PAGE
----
Curious about crickets? Beware if you have a seafood allergy, says Thai review
Climate change has made predicting food quantities increasingly challenging, especially in light of a rising world population expected to worsen food insecurity. This has led to the introduction of alternative food sources to substitute livestock demands, one of which is edible insects like crickets, which have proven to be a favourite in countries like Thailand.
To determine the health benefits of edible crickets on a molecular basis, as well as their safety and allergenicity, the researchers conducted a review of research articles and books gathered from various scientific databases, including PubMed, ScienceDirect and Scopus.
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The review found that edible crickets were high in protein, amino acids, and saturated and unsaturated fatty acids, with varying levels of each in different species; the review covered four commonly consumed species in Thailand — A. domesticus, B. portentosus, and the two field crickets G. bimaculatus and Gryllus testaceus.
In terms of health benefits, edible crickets were found to present antioxidant, anti-inflammatory, anti-diabetic and anti-obesity properties. G. bimaculatus, for instance, has been studied extensively both in vitro and in vivo due to its abundant availability.
Treating varicocele-induced male rats with fine powder of this cricket species resulted in low levels of testicular pro-inflammatory cytokines TNF-α and IL-6, compared to the control group. The ethanolic extract of G. bimaculatus, on the other hand, reduced the pro-inflammatory cytokine IL-1β in liver Kupffer cells of mice treated with alcohol.
Data also showed that finely powdered G. bimaculatus 'rescued glucose and insulin tolerance in a dose-dependent fashion' in type 1 diabetic rats. Another study found that the same cricket species prevented streptozotocin-induced pancreatic damage and protected pancreatic β-cell function.
Both A. domesticus and G. bimatculatus displayed anti-obesity properties; the former reduced pancreatic lipase in vitro while the latter led to lower fat weight, lower body weight, decreased intestinal adipose tissue and lower cholesterol in high fat-treated rats.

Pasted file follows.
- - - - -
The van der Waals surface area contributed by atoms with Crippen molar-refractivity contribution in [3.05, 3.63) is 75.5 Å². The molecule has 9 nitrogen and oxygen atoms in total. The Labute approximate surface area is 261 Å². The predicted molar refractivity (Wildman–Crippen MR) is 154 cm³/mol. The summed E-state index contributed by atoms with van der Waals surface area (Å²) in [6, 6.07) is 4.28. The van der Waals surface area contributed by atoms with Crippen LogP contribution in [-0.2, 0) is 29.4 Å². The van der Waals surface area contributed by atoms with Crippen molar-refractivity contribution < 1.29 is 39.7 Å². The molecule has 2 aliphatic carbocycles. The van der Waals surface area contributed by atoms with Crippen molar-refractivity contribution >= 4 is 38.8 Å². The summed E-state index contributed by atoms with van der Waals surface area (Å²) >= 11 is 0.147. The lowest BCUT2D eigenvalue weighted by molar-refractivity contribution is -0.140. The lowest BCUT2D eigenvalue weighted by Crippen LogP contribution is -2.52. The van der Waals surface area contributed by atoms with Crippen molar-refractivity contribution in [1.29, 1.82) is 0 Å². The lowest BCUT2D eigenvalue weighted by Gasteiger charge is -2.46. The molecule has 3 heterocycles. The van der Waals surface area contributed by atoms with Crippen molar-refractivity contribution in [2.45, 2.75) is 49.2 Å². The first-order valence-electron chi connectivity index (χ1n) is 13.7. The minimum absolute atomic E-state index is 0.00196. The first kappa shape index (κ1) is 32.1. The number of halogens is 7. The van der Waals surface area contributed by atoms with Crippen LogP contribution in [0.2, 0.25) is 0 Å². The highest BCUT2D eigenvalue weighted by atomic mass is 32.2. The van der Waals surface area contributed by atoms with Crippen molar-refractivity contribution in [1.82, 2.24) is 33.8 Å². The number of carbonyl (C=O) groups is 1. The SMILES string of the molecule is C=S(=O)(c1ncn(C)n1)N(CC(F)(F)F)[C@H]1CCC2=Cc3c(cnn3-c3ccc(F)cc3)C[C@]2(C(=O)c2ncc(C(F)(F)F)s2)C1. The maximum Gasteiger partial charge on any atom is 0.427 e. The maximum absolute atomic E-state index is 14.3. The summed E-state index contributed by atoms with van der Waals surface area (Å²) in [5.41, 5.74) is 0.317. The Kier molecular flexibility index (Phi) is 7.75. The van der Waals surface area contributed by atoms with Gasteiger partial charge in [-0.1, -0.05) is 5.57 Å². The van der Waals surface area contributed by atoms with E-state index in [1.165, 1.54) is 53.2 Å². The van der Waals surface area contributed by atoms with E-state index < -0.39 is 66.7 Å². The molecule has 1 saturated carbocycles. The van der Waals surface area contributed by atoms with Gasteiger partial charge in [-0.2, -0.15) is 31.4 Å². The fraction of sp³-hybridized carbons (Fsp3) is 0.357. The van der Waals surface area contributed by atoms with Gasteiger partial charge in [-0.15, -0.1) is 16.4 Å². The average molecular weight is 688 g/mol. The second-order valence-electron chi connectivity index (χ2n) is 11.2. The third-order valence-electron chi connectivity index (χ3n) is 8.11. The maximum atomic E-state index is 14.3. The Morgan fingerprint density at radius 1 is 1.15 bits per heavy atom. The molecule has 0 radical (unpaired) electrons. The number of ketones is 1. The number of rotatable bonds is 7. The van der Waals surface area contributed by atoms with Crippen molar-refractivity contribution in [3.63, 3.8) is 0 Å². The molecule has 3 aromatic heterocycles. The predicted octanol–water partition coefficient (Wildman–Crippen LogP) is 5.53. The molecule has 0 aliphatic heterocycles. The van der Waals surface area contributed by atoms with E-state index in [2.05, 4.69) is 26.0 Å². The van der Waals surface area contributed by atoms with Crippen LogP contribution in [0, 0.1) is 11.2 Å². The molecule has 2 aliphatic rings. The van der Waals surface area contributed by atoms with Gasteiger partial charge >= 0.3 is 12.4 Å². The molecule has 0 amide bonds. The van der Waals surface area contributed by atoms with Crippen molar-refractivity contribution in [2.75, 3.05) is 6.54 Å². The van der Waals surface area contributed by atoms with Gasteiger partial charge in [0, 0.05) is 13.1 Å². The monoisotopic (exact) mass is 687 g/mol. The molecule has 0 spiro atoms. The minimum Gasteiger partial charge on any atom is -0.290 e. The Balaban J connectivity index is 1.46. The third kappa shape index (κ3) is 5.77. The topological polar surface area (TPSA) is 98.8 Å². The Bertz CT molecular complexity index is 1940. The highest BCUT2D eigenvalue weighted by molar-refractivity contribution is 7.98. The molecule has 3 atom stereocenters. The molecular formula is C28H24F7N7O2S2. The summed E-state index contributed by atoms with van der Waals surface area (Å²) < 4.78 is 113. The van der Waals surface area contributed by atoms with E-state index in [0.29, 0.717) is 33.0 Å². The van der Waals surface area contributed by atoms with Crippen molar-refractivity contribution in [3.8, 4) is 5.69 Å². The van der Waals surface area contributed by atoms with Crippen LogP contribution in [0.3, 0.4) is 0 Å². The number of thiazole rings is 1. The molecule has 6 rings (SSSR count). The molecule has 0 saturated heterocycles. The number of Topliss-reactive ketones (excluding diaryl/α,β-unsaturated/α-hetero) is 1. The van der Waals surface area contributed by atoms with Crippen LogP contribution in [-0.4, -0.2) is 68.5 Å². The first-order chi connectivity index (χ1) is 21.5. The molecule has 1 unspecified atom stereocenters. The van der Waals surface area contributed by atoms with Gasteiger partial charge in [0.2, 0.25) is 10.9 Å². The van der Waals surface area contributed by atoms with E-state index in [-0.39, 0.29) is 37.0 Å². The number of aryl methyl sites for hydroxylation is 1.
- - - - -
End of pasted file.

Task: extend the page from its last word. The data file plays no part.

Other health benefits of edible crickets mentioned in the review included anti-ageing properties, improved gut microbiota, and lower hypertension and high blood pressure risk.
The review also looked at the safety and allergenicity of edible crickets. Seafood allergies are common and characterised by type I hypersensitivity or IgE-mediated hypersensitivity, often involving arthropods such as shrimp and crab. Crickets are also classified as arthropods and as such, possess potential allergenicity.
There have been cases of insect allergies reported in China and Thailand, 'together with cross-reactivity between A. domesticus, shrimp and house dust mites'. The IgE from patients allergic to shrimp or house dust mites 'can recognize A. domesticus protein, confirming the potential allergenicity of crickets'. Furthermore, cross-reactivity of G. bimaculatus and shrimp has been demonstrated.
Concluding with caution
The review concluded that as crickets were a source of high protein, they could be used to 'treat protein-energy malnutrition diseases such as marasmus and kwashiorkor'. The derived product of crickets also had anti-oxidative and anti-inflammatory properties to 'treat diabetes and arthritis, respectively'.
However, the review also acknowledged that the 'manufacturing process development is still a major challenge in the production and industrialisation of insect-based products', and there should be a focus on research 'highlighting the implementation of technology and process innovation for cricket farming and processing'.
Source: International Journal of Molecular Sciences
“Road to the Red Carpet of Edible Crickets through Integration into the Human Food Chain with Biofunctions and Sustainability: A Review”
Authors: Varongsiri Kemsawasd, et al.